Warm weather meant hoboes would soon be riding the rails into eastern and northern Maine a century ago. Seventy some odd trains passed through Bangor each day giving these “knights of the road” plenty of boxcars to choose from.
Some were looking for jobs in the woods and potato fields up north. Others were just looking for adventure or an easy life. If they weren’t careful, they would be picked up by railroad guards or local police who might rough them up and charge them with evading the fare or vagrancy.
Jumping freight trains could be dangerous. There were stories of men losing legs or being pulled under the train and killed. Bodies were occasionally found near the tracks. Sometimes they were railroad employees who got careless or deaf people or youngsters who were not paying attention. Some corpses went unidentified, their deaths generating a few brief paragraphs in the newspaper, leaving the reader to speculate what horrors occurred.
Hobo camps sprouted wherever the tracks ran close to a stream or pond and a fellow could build a fire without raising a ruckus. Bangor’s two daily newspapers usually carried a few stories about police raids on popular camps located along the river above Eastern Maine General Hospital in Bangor or out in Hermon, where the Bangor and Aroostook Railroad had its headquarters.
Not all the hoboes were for real, however, like those described by Jack London in his famous essay on his brief life riding the rails. The Bangor Daily News revealed this truth one May morning a century ago in a large front page headline that must have raised eyebrows in more than a few respectable, middle class households.
POLICE NABBED 44 STUDENTS: University of Maine and Bowdoin Men Taken from Box Car and Locked Up, the headline said May 15, 1916.
The story was so sensational it edged out much of the war news. The lead said: “Forty-four college men — eight of Bowdoin, the others of the University of Maine — were taken from a box car near Waterville station at 1 o’clock Saturday morning and locked up on the charge of evading fare.”
The students had left Bangor at 8 p.m. the night before on their way to attend an intercollegiate track meet in Brunswick. That was back in the days when track generated almost as much enthusiasm as football and certainly more than hockey. An estimated 150 to 200 students had sneaked onto the train, but alert train officials were ready for them.
“Several had been put off at Pittsfield, and others scenting trouble as the train slowed up in the Waterville yards, disappeared amid the shadows,” the newspaper story said. Then three policemen and an official from the Maine Central Railroad went to one of the lumber cars and demanded that the occupants come out.
Much had been written about the romance of riding the rails. The boys had undoubtedly read some of this material. They were dressed for the part — “like real tramps in their heavy sweaters, mackinaws, high boots and jockey caps,” the newspaper story noted.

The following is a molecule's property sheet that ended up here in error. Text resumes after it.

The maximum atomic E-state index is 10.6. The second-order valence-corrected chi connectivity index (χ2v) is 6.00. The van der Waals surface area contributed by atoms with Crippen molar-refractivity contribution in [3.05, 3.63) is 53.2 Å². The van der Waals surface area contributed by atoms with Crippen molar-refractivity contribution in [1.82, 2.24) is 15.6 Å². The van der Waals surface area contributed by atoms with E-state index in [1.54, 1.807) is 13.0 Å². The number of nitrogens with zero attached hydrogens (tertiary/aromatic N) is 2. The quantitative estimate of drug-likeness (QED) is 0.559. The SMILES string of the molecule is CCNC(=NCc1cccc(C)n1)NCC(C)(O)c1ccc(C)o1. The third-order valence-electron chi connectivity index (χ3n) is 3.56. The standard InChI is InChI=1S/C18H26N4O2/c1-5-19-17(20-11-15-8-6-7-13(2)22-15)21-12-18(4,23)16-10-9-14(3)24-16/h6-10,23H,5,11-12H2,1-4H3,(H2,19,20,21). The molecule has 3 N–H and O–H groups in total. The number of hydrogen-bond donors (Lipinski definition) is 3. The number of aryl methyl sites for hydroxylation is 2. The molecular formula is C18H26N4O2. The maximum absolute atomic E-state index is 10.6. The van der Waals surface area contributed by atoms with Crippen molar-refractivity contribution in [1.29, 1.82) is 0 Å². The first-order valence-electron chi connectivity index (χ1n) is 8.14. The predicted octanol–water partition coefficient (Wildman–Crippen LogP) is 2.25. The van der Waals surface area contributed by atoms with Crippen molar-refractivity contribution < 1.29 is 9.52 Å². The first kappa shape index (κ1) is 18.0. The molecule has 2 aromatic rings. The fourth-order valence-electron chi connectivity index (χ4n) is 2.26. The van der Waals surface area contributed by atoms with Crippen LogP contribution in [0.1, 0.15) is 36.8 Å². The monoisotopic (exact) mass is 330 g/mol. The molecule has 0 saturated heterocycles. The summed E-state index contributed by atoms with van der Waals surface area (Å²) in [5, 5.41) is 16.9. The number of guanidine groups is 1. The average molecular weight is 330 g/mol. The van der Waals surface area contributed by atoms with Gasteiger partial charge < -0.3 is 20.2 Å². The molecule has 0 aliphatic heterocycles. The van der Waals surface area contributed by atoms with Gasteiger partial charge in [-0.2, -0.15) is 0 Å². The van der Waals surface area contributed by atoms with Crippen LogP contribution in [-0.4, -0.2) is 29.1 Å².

A few of them perhaps couldn’t afford the train trip to Brunswick, the reporter speculated, but the majority had jumped the freight just for “the devilment of the thing.”
Probably a number of them owned or had access to automobiles, but this was back in the days when, even if you had an auto, a trip from Orono to Brunswick was a long, unpredictable ordeal because of the bad roads and the unreliability of rubber tires and gasoline engines at the time.
The boys’ hang dog expressions were left to the reader’s imagination as they emerged from the boxcar in single file and were taken to the police station in “several big auto loads,” where they spent the rest of the wee hours.
College students were a privileged lot back in those days (not that they aren’t today as well — there’s just a lot more of them). In comparison to a real hobo, who could have expected a month or so in a jail cell on lean rations with perhaps a trip to the rock pile each day, these boys were pampered.
This was back in the days of “in loco parentis” — college officials were considered the unofficial parents of the students. Indeed, Colby and University of Maine officials and alumni were contacted shortly after daylight, $100 or so was raised and the students were released on payment of a sum equivalent to their fares from Bangor to Waterville and the cost of their arrests. None of them ever saw the inside of the courtroom “and therefore no court records stand against any of them.” Whether they spent some time in jail cells awaiting the dawn goes unmentioned.
Most of them were able to produce enough money to continue on to Brunswick and then to make the return trip to Orono — “the ordinary way.” Not one even had his name published in the Bangor newspapers. (Interestingly, one student was blind and the railroad apparently treated him to the whole trip.)
Just to update this story a bit — 50 years later boys didn’t ride freight cars, at least nobody I knew. We didn’t even know where the railroad tracks were located. We stood on the side of the highway and stuck out our thumbs. A few of us had enough money to afford broken-down cars, but students on financial aid weren’t allowed to keep cars on campus. In this manner, I traveled between Maine and Boston many times, and once or twice as far as my hometown in New York.
Today, college campuses have become speedways, paved with vast parking lots patrolled by traffic cops. Amazingly, given the cost of a college degree, many, if not most, students seem to have their own automobiles or trucks these days. In this rush to affluence, the romance of the rails and travel by thumb have been lost.
Wayne E. Reilly’s column on Bangor a century ago appears in the newspaper every other Monday. His latest book, Hidden History of Bangor: From Lumbering Days to the Progressive Era, is available where books are sold. Comments can be sent to him at firstname.lastname@example.org